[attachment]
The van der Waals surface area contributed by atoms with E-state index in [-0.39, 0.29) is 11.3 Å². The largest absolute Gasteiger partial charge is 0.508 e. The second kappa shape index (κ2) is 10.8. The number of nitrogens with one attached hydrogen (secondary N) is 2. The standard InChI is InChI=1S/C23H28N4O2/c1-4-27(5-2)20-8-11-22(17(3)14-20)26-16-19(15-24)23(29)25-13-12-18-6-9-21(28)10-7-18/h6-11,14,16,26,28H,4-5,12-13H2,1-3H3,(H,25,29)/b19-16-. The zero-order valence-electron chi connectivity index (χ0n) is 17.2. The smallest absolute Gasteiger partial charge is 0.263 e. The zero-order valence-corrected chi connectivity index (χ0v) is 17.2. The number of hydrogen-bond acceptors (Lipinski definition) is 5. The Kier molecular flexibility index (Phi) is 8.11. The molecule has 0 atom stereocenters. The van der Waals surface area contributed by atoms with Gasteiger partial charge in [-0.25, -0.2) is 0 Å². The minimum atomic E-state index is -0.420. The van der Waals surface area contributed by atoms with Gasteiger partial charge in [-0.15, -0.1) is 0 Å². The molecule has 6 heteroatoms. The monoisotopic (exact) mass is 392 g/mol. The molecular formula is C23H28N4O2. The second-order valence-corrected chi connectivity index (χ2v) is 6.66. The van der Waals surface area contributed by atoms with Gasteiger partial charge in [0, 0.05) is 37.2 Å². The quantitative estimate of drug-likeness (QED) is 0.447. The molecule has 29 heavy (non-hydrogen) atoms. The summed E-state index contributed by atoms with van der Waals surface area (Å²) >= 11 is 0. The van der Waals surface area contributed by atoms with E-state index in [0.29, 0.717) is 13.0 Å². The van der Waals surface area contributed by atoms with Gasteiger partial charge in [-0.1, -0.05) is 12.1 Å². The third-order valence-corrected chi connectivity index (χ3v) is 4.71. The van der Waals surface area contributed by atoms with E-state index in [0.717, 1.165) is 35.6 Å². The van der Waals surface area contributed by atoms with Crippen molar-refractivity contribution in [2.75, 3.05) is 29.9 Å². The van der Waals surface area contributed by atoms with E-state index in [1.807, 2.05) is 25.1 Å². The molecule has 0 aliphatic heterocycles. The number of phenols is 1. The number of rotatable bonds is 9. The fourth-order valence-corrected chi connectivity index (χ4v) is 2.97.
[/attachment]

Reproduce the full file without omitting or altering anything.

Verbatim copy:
The van der Waals surface area contributed by atoms with E-state index in [-0.39, 0.29) is 11.3 Å². The largest absolute Gasteiger partial charge is 0.508 e. The second kappa shape index (κ2) is 10.8. The number of nitrogens with one attached hydrogen (secondary N) is 2. The standard InChI is InChI=1S/C23H28N4O2/c1-4-27(5-2)20-8-11-22(17(3)14-20)26-16-19(15-24)23(29)25-13-12-18-6-9-21(28)10-7-18/h6-11,14,16,26,28H,4-5,12-13H2,1-3H3,(H,25,29)/b19-16-. The zero-order valence-electron chi connectivity index (χ0n) is 17.2. The smallest absolute Gasteiger partial charge is 0.263 e. The zero-order valence-corrected chi connectivity index (χ0v) is 17.2. The number of hydrogen-bond acceptors (Lipinski definition) is 5. The Kier molecular flexibility index (Phi) is 8.11. The molecule has 0 atom stereocenters. The van der Waals surface area contributed by atoms with Gasteiger partial charge in [-0.25, -0.2) is 0 Å². The minimum atomic E-state index is -0.420. The van der Waals surface area contributed by atoms with Gasteiger partial charge in [-0.15, -0.1) is 0 Å². The molecule has 6 heteroatoms. The monoisotopic (exact) mass is 392 g/mol. The molecular formula is C23H28N4O2. The second-order valence-corrected chi connectivity index (χ2v) is 6.66. The van der Waals surface area contributed by atoms with Gasteiger partial charge in [0, 0.05) is 37.2 Å². The quantitative estimate of drug-likeness (QED) is 0.447. The molecule has 29 heavy (non-hydrogen) atoms. The summed E-state index contributed by atoms with van der Waals surface area (Å²) >= 11 is 0. The van der Waals surface area contributed by atoms with E-state index in [0.29, 0.717) is 13.0 Å². The van der Waals surface area contributed by atoms with Gasteiger partial charge in [-0.1, -0.05) is 12.1 Å². The third-order valence-corrected chi connectivity index (χ3v) is 4.71. The van der Waals surface area contributed by atoms with E-state index in [0.717, 1.165) is 35.6 Å². The van der Waals surface area contributed by atoms with Crippen molar-refractivity contribution in [2.75, 3.05) is 29.9 Å². The van der Waals surface area contributed by atoms with E-state index in [1.807, 2.05) is 25.1 Å². The molecule has 0 aliphatic heterocycles. The number of phenols is 1. The number of rotatable bonds is 9. The fourth-order valence-corrected chi connectivity index (χ4v) is 2.97.